Rare, White Eastern DiamondBack Rattlesnakes Have Been Spotted in Florida. What Causes This Mutation? How Rare is it?

L. Cane

Rattlesnakes elicit fear in many people because they are venomous vipers. Their rattles - which can seem ominous and menacing - may not help their image. However, most snakes try to escape any encounter before biting and will use their rattles as a warning.

Florida's climate and vegetation make it hospitable to snakes. There are actually three kinds of rattlesnakes in Florida - the eastern diamondback, (which is the largest venomous snake in Florida), the dusky pigmy, and the timber rattlesnake. You can find the eastern diamondback and the pigmy throughout the state, whereas the timber's habitat is more limited.

What Causes Non-Colored, White, or Amelanistic Rattlesnakes?: Any living thing can be born without melanin, which is pigment in the skin. When this genetic mutation happens, a lighter color than normal usually occurs. Sometimes, there is a white color in place of normal, pigmented coloring. In the case of snakes, sometimes a scale pattern still exists with washed-out coloring. And other times, the coloring is only white. Snakes with abnormal coloring due to a lack of melanin are called amelanistic or leucistic.

The Taylor and Martin County Sightings in Florida: Finding an amelanistic snake in the wild is very rare because the snake's brighter coloring makes it more vulnerable to predators. Since it doesn't blend in like a regular colored snake, hunting would also be more difficult.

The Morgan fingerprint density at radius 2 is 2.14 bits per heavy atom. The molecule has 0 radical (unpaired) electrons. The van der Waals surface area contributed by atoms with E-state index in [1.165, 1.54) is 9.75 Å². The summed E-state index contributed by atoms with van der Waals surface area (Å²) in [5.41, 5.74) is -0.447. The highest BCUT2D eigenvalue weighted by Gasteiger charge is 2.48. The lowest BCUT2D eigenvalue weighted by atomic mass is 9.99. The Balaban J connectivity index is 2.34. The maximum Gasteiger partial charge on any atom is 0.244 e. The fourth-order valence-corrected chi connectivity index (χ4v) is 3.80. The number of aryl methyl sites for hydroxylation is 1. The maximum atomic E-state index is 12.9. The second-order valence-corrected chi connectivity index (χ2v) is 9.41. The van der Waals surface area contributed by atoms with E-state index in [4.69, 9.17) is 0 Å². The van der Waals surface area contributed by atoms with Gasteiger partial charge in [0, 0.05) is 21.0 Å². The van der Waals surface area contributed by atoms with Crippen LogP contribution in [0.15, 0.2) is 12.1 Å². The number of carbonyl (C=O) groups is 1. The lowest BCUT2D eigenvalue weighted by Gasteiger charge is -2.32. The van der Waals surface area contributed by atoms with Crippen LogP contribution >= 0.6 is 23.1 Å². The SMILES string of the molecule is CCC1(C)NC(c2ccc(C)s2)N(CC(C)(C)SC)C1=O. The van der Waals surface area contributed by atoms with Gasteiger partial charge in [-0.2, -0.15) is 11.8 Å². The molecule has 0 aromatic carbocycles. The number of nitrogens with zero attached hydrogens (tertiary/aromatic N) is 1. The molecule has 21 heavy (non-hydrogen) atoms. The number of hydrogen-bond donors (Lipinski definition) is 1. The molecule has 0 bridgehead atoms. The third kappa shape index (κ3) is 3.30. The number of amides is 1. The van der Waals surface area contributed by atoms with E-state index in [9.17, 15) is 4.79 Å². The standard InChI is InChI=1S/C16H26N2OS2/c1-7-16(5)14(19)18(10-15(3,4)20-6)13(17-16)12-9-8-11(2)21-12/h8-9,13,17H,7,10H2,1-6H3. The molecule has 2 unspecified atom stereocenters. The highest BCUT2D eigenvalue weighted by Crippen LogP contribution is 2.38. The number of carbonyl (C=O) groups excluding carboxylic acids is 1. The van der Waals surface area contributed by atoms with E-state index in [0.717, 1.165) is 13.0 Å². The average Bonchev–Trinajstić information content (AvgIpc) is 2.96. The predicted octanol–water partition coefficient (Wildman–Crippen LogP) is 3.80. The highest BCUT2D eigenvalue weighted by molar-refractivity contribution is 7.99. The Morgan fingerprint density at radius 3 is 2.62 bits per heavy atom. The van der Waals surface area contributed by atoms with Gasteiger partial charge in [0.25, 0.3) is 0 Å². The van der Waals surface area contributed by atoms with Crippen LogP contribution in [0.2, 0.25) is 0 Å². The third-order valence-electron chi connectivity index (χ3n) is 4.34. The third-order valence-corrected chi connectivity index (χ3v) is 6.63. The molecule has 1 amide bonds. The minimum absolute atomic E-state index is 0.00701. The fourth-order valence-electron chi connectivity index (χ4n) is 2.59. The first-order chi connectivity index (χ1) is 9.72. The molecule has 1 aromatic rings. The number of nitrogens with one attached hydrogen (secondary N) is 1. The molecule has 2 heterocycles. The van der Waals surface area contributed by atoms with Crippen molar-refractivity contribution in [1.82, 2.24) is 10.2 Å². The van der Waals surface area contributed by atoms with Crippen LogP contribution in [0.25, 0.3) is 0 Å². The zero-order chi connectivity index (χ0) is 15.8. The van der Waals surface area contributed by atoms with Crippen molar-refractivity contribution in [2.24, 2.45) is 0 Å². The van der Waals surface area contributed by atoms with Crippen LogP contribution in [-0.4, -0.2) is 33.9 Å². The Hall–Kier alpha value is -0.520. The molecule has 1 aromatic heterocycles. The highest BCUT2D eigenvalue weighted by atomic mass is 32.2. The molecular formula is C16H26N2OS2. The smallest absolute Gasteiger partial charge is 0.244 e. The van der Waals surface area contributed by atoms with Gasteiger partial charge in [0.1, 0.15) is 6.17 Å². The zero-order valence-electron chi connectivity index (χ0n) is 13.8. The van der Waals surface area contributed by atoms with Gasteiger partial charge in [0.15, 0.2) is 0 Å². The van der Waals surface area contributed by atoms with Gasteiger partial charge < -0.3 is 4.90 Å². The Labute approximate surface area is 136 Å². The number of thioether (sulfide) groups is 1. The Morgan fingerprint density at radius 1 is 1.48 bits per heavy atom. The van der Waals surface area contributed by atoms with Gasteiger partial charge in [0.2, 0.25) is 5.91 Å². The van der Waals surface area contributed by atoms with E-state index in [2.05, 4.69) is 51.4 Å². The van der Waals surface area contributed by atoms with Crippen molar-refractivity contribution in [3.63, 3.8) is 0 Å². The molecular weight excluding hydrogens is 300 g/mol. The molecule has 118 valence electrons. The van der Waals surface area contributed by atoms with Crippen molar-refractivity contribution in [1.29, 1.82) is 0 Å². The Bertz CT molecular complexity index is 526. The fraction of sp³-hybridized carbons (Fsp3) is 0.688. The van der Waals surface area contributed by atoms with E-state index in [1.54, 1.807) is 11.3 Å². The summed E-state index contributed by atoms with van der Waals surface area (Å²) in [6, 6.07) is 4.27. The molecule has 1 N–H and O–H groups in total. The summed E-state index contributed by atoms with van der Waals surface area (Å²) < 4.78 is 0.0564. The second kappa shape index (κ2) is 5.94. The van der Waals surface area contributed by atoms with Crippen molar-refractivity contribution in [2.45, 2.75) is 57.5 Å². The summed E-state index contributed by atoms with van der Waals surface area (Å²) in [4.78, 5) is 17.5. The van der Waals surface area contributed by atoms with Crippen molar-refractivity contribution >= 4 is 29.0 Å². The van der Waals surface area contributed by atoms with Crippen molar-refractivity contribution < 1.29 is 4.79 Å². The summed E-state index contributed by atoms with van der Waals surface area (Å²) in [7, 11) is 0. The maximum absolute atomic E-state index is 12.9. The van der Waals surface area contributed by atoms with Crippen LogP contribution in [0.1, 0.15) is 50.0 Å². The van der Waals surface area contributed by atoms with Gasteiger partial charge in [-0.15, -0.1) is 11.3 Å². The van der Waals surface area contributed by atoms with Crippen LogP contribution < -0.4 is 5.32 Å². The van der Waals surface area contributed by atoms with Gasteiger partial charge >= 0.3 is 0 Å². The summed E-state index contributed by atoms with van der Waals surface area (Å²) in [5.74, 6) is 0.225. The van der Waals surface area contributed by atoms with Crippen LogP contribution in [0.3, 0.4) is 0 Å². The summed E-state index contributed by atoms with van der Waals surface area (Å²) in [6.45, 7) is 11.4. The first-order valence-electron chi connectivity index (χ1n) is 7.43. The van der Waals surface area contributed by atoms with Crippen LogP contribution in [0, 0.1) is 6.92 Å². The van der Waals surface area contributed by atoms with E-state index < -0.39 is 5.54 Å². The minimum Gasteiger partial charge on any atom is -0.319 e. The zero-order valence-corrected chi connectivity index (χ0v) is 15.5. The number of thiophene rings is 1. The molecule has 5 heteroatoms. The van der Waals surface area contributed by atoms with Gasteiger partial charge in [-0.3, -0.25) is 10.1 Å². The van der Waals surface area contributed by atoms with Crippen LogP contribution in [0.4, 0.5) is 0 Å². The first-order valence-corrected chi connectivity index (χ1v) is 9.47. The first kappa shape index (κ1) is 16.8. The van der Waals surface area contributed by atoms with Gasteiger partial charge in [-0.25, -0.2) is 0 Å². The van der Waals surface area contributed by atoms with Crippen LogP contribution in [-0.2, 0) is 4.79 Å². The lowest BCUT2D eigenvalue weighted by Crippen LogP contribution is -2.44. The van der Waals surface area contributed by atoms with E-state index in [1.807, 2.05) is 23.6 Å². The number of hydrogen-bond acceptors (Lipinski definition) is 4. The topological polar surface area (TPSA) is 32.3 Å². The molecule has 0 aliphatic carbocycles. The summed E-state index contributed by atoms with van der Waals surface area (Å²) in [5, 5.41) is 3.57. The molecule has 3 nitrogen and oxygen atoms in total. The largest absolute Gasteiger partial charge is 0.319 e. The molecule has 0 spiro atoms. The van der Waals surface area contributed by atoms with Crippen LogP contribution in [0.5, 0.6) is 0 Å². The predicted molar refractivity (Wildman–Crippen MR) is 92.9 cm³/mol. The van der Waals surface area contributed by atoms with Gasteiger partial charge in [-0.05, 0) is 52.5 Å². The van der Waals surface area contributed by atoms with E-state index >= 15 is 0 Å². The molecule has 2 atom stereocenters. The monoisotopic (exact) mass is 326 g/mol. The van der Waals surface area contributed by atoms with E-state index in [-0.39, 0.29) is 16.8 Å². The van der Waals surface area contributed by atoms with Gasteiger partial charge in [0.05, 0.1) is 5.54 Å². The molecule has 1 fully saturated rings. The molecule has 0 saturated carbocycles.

How rare are these occurrences? Some say that this phenomenon is so rare that it occurs only once in every hundred thousand births in the wild.

Nonetheless, in October of 2022, four hikers in Taylor county's Big Bend wildlife management area spotted a very light colored baby eastern diamondback rattlesnake near vegetation. The Florida Fish and Wildlife Institute confirmed that the snake was amelanistic.

Previously, a solid white eastern diamondback baby was documented from Martin county, Florida. That snake was said to be leucistic because it had blue, not red, eyes like amelanistic animals. The snake was called "Snowflake."

Edgar the Albino at the Central Florida Zoo and Botanical Gardens: The Orianne Center For Indigo Conservation at Sanford's Central Florida Zoo houses an albino eastern diamondback named Edgar who is not only mostly white, he is also one of the largest living diamondbacks on record at over 7 feet long and around 20 pounds. Edgar is about 20 years old.

The zoo houses some of the most venomous snakes in the world in its herpetarium. It is located at 3755 W Seminole Boulevard in Sanford.

According to the Florida Fish and Wildlife Conservation Commission, You should give these animals space if you encounter one. You can also report rattlesnake sightings using the Florida Wildlife Commission Reporter App.

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